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Driver Admits Responsibility for Hit-and-Run Crash That Killed Six-Year-Old Girl

As an Atlanta car crash lawyer, I was grateful to see a good resolution to a terrible hit-and-run accident that took the life of a little girl this week. The Atlanta Journal-Constitution reported Aug. 13 that a man who fled the scene after hitting a girl with his car has turned himself in. DeKalb County law enforcement officers say 44-year-old Gregory Armwood of Covington illegally changed lanes to pass a stopped MARTA bus before hitting six-year-old Sukmaya Mager. Mager died in the hospital Aug. 12, the same day she would have started elementary school. Armwood is charged with second-degree vehicular homicide and failure to exercise due care.

According to the article, a Clarkston police officer saw Armwood cross a double line to pass the stopped bus and another car. Mager, her mother and a neighbor were crossing the street in front of the vehicles, putting them right in Armwood’s path. The article did not specify whether Mager’s mother or neighbor were hurt in the crash, but it did say they were refugees from Nepal who had just arrived two weeks ago and don’t yet have jobs or good English skills. State records show that Armwood has multiple traffic offenses on his record, most recently in 2003, including speeding, DUI and running stop signs and red lights. He and his attorney did not comment for the article.

My heart goes out to this family, which must deal with this terrible tragedy while they build new lives in the United States. According to the article, the Magers have no relatives here, speak no English and have not yet found jobs, which means they will have trouble paying for their daughter’s cremation. As a Georgia auto accident attorney, I’m sorry to say that I see families thrown into similar financial situations all the time. Although the vast majority of my clients have jobs and are native-born Americans, a car crash can wreak havoc on a family’s finances, causing six-figure medical bills and weeks of lost wages from time when victims cannot work. Part of my job is helping families in this situation find solutions to these overwhelming legal and financial problems, caused by a serious accident that was no fault of their own.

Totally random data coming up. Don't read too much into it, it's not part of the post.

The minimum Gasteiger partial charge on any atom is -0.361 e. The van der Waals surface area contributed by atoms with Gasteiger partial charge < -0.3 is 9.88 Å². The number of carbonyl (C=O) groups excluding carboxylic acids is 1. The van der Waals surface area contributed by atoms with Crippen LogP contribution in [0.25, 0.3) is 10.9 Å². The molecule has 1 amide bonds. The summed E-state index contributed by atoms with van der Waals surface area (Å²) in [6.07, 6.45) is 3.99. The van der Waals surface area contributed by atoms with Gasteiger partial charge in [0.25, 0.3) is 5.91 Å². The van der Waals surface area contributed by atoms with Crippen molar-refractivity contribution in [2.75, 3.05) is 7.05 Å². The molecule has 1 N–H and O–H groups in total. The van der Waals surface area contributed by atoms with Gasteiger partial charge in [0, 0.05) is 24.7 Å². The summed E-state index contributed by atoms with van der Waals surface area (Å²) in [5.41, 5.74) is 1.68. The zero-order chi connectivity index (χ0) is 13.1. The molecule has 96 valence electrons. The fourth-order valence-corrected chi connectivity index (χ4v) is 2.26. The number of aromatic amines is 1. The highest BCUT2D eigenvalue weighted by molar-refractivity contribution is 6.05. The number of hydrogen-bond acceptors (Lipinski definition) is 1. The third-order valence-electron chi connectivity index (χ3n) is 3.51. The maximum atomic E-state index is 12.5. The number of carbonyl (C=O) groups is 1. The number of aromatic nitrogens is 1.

Auto insurance should cover these injuries — but all too often, people with serious (and therefore expensive) injuries find that the insurance company will not pay what it owes. Gwinnett County car wreck lawyer P. Charles Scholle has nearly 15 years of experience standing up for the rights of accident victims in this situation. I negotiate aggressively with insurance companies to help my clients recover the money they are legally owed — money that can pay hospital bills and funeral costs and make ends meet while the clients get back on their feet. If necessary, I can and will file a Georgia car crash lawsuit to recover these damages and more. My goal is to handle the legal and bureaucratic details of an auto accident, so my clients are free to concentrate on getting better.

If you’ve lost a loved one or been seriously injured by a careless driver, the Law Offices of P. Charles Scholle can help. To learn more about your options and your rights at a free consultation, please contact us through our Web site, send us an email or call toll-free at 1-866-972-5287 today.

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